Championship Cheese Auction tops $ 333,000
Dairy processors, marketers and suppliers raised $ 333,125 at the 2022 Chr. Hansen Championship Cheese Auction. The event was held April 13 at CheeseExpo in Milwaukee, Wisconsin. The funds are used to support the Wisconsin Cheese Makers Association’s industry education and scholarship programs as well as at the World and US Championship Cheese Contests and university dairy-training centers.
Auction proceeds since 1997 have been supported by the Wisconsin Cheese Makers Association Mike Dean and the Cheese Industry Supplier Student Scholarships. They’ve helped fund the organizations training workshops. They’ve also fueled donations to infrastructure projects at the University of Wisconsin-Madison, UW-River Falls and South Dakota State University. The organization to date has invested $ 1.3 million into the next generation of the dairy-processing industry.
The 2022 auction featured 86 gold medal cheese products from the 2022 World Championship Cheese Contest. They were organized into 41 lots. Visit wischeesemakersassn.org for more information.
People are also reading…
New Zealand faces labor shortage
Sustained advocacy from the dairy sector has helped secure more than 500 international workers on New Zealand’s dairy farms. That means 800 international staff will be able to enter New Zealand to work on dairy farms.
But the government’s border class exceptions still fall short of the sector’s 4,000-worker shortage, according to DairyNZ, an industry organization representing the dairy farmers. The organization has pushed for 1,500 international dairy workers in time for the 2022 dairy season June 1.
“We made it clear to the government that 300 dairy border class-exception workers were recently approved enough to meet the demands on-farm,” said Tim Mackle, chief executive of DairyNZ.
The organization will continue to advocate for more workers in New Zealand to help address significant staff shortages, he said. Record low unemployment, combined with a prolonged border closure, have contributed to the labor shortage. Visit dairynz.co.nz/border and godairy.co.nz for more information.
Canadian researchers awarded funding
Researchers at the University of Saskatchewan are developing drought- and salinity-tolerant forage crops as well as investigating dietary strategies to help dairy cattle deal with summer heat. They were recently awarded funding from Canada’s Natural Sciences and Engineering Research Council Alliance Grants program.
Jon Bennett, an Assistant Professor at the University of Saskatchewan-College of Agriculture and Bioresources, is working to increase the productivity and salinity-tolerance of forage crops, especially grown in western Canada. His team aims to increase forage production by optimizing plant interactions with symbiotic arbuscular mycorrhizal fungi that colonize plant roots. The fungi can increase plant tolerance to scarce water, salinity, and pathogen resistance.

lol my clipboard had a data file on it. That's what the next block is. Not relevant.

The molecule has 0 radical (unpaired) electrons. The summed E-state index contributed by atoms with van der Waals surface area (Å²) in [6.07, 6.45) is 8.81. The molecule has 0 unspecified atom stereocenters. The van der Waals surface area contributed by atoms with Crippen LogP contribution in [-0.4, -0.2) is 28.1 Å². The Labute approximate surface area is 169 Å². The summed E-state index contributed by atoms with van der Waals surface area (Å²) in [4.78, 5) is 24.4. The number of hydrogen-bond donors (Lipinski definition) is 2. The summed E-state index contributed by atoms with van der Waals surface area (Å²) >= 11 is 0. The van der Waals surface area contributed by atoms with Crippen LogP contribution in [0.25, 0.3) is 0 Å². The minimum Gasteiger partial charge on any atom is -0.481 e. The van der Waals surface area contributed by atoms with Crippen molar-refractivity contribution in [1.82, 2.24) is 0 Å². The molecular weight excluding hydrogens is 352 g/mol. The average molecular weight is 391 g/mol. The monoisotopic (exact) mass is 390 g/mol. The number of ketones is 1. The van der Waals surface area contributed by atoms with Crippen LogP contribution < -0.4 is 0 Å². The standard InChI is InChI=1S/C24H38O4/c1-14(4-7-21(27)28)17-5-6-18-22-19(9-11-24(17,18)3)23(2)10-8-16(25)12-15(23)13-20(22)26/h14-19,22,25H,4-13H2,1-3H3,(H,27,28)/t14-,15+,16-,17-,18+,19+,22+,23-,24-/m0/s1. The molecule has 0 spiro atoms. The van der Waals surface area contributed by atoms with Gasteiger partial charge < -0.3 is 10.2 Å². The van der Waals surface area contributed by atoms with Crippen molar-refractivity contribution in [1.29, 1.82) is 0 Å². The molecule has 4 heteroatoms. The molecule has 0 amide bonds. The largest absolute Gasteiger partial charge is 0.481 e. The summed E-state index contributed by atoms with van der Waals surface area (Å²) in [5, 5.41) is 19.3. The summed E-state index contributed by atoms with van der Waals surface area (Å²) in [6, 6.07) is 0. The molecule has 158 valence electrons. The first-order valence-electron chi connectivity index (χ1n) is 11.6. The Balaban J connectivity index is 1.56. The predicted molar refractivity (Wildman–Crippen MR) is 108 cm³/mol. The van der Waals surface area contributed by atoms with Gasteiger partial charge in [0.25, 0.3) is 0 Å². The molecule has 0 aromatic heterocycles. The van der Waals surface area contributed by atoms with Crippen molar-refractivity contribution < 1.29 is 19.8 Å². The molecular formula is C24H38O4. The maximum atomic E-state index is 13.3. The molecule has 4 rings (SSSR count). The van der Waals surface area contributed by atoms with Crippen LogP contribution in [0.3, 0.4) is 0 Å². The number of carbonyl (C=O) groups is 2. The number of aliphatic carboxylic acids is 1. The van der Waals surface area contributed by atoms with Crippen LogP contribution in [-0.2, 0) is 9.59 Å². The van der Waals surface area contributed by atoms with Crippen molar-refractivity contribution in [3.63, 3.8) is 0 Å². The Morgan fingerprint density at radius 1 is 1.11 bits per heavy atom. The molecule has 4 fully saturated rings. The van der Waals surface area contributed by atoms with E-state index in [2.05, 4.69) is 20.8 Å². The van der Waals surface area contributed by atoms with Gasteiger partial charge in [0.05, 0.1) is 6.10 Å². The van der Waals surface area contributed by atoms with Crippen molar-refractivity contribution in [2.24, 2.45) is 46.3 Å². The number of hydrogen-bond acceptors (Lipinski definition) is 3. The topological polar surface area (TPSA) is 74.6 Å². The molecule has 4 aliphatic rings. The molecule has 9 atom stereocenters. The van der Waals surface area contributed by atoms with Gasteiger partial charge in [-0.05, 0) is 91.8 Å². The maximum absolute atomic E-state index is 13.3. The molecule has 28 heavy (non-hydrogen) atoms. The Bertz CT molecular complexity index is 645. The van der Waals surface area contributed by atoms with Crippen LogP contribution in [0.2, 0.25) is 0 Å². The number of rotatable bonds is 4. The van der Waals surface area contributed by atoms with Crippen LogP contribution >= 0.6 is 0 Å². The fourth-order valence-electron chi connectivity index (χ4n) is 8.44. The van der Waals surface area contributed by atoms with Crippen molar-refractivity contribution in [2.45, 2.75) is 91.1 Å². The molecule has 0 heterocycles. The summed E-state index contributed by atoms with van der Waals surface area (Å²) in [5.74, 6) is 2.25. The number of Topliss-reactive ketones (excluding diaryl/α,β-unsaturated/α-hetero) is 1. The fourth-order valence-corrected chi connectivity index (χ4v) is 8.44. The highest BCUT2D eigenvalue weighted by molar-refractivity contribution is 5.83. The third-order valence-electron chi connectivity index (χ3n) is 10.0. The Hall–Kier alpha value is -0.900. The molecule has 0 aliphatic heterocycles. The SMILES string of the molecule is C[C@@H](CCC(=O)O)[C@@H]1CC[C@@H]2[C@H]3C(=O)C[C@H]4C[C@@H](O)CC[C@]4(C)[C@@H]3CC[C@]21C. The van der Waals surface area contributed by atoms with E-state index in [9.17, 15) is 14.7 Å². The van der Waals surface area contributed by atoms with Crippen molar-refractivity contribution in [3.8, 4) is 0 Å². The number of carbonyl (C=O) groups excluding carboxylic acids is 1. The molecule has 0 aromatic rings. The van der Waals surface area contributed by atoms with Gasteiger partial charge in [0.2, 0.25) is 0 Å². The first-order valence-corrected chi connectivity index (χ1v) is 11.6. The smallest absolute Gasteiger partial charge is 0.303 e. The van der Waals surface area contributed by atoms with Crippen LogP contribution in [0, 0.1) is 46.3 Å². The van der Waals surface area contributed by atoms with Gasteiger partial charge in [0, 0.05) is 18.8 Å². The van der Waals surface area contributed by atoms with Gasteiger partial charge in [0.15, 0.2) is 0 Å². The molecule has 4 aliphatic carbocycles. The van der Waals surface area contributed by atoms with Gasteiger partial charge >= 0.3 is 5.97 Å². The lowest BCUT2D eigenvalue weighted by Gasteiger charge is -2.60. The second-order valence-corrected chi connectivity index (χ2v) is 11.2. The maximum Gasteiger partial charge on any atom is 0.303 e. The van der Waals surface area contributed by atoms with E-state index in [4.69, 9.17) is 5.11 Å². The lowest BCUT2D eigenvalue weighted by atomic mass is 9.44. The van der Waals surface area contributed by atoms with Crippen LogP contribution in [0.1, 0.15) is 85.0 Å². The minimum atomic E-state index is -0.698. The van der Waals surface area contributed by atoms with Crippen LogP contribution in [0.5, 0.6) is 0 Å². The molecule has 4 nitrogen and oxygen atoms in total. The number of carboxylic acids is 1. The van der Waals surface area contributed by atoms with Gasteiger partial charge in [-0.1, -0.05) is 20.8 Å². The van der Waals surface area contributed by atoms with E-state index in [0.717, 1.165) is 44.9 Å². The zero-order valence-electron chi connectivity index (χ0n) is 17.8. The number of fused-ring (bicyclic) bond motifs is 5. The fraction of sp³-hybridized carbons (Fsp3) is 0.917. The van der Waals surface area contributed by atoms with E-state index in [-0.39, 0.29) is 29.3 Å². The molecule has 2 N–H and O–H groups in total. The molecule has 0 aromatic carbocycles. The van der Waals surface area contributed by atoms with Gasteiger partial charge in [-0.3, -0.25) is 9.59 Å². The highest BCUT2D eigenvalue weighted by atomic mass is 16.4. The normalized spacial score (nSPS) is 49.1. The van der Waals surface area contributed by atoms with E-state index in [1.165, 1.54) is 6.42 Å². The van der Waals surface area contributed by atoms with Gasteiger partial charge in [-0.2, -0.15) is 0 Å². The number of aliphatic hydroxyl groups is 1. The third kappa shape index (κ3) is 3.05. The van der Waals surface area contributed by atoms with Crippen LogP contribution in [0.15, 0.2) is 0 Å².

“Our ultimate goal is to determine if we can develop forage varieties that are more broadly responsive to arbuscular mycorrhizal fungi, and develop fungi that benefit those forages,” Bennett said.
His research team will measure variables linked to plant-fungi interactions across multiple populations for alfalfa and sainfoin. The researchers will then determine if the traits influence different stresses during plant growth.
Researchers sampled soils from saline and non-saline native grasslands across Alberta and Saskatchewan and cultured fungi from those environments. They’re using cultures to predict which other locations are fungi that increase plant growth and salinity tolerance in forage barley, alfalfa and tall wheatgrass.
Gregory Penner, also a professor at the University of Saskatchewan-College of Agriculture and Bioresources, is evaluating dietary strategies to help dairy cattle deal with summer heat stress.
“We’re focusing on cations – sodium and potassium – or dietary buffers – carbonates – to help mitigate heat stress,” he said.
Cows will be fed a specific dietary supplement. Researchers will study variables – such as animals’ core body temperature, feed intake, milk production, and indicators for inflammation – to see if the feed strategies help mitigate heat stress.
Cation supplementation replenishes salt lost through sweating and encourages drinking, helping water with cool animals. The carbonate acts to reduce stomach acid and the risk of gut disorders.
Research is sparse to assess the role that cations and carbonates play – especially since producers often use sodium bicarbonate in the cows’ diet during summer. That begs the question of whether it is the sodium or the carbonate that is most effective, Penner said. Visit usask.ca for more information.
Methane-reduction pilot launched
Arla Foods and Royal DSM are collaborating on a large-scale on-farm pilot with a methane-reducing feed additive. Developed by DSM, the additive – called Bovaer – will be fed to 10,000 dairy cows on more than 50 farms in three European countries. According to the European Dairy Cooperative Arla, the feed additive could reduce methane emissions by about 30 percent.
Bovaer suppresses the enzyme that triggers methane production in a cow’s digestive system. It takes effect immediately and is safely degraded into compounds already naturally present in a cow’s stomach. It is scientifically proven to not affect milk quality, according to DSM. The company has tested the additive in 14 countries. Bovaer is available for sale in the European Union, Brazil, Chile and Australia.
Arla will work with its farmer owners in the summer and fall to ensure a diverse group of farms for the pilot program. The cooperative will collect and analyze milk samples for milk from dairy cows not fed additives. If preliminary findings go as expected, Arla plans to expand the pilot project to include 20,000 cows in 2023. Visit arlafoodsingredients.com and dsm.com for more information.
General Chat Chat Lounge